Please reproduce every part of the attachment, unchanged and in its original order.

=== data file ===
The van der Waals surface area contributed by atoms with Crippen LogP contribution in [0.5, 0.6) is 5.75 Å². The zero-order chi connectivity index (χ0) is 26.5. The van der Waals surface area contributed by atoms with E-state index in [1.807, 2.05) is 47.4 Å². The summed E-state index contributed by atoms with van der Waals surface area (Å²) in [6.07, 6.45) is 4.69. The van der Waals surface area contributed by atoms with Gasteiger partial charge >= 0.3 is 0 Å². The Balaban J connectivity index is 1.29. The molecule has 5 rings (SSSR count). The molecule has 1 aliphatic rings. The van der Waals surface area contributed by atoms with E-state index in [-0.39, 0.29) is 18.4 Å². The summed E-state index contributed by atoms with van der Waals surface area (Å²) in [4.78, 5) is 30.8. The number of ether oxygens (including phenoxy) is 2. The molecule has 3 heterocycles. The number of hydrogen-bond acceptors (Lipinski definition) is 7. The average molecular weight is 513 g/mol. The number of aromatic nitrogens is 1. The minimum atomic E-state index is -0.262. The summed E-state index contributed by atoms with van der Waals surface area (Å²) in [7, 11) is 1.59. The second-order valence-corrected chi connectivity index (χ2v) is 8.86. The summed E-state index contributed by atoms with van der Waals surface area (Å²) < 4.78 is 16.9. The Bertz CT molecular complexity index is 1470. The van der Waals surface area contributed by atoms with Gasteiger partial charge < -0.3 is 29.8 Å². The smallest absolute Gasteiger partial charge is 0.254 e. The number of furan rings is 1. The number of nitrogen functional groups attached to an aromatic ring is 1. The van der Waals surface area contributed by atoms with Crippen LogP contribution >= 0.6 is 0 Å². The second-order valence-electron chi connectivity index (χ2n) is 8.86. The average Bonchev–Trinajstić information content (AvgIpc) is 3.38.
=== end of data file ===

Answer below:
The van der Waals surface area contributed by atoms with Crippen LogP contribution in [0.5, 0.6) is 5.75 Å². The zero-order chi connectivity index (χ0) is 26.5. The van der Waals surface area contributed by atoms with E-state index in [1.807, 2.05) is 47.4 Å². The summed E-state index contributed by atoms with van der Waals surface area (Å²) in [6.07, 6.45) is 4.69. The van der Waals surface area contributed by atoms with Gasteiger partial charge >= 0.3 is 0 Å². The Balaban J connectivity index is 1.29. The molecule has 5 rings (SSSR count). The molecule has 1 aliphatic rings. The van der Waals surface area contributed by atoms with E-state index in [-0.39, 0.29) is 18.4 Å². The summed E-state index contributed by atoms with van der Waals surface area (Å²) in [4.78, 5) is 30.8. The number of ether oxygens (including phenoxy) is 2. The molecule has 3 heterocycles. The number of hydrogen-bond acceptors (Lipinski definition) is 7. The average molecular weight is 513 g/mol. The number of aromatic nitrogens is 1. The minimum atomic E-state index is -0.262. The summed E-state index contributed by atoms with van der Waals surface area (Å²) in [7, 11) is 1.59. The second-order valence-corrected chi connectivity index (χ2v) is 8.86. The summed E-state index contributed by atoms with van der Waals surface area (Å²) < 4.78 is 16.9. The Bertz CT molecular complexity index is 1470. The van der Waals surface area contributed by atoms with Gasteiger partial charge < -0.3 is 29.8 Å². The smallest absolute Gasteiger partial charge is 0.254 e. The number of furan rings is 1. The number of nitrogen functional groups attached to an aromatic ring is 1. The van der Waals surface area contributed by atoms with Crippen LogP contribution >= 0.6 is 0 Å². The second-order valence-electron chi connectivity index (χ2n) is 8.86. The average Bonchev–Trinajstić information content (AvgIpc) is 3.38.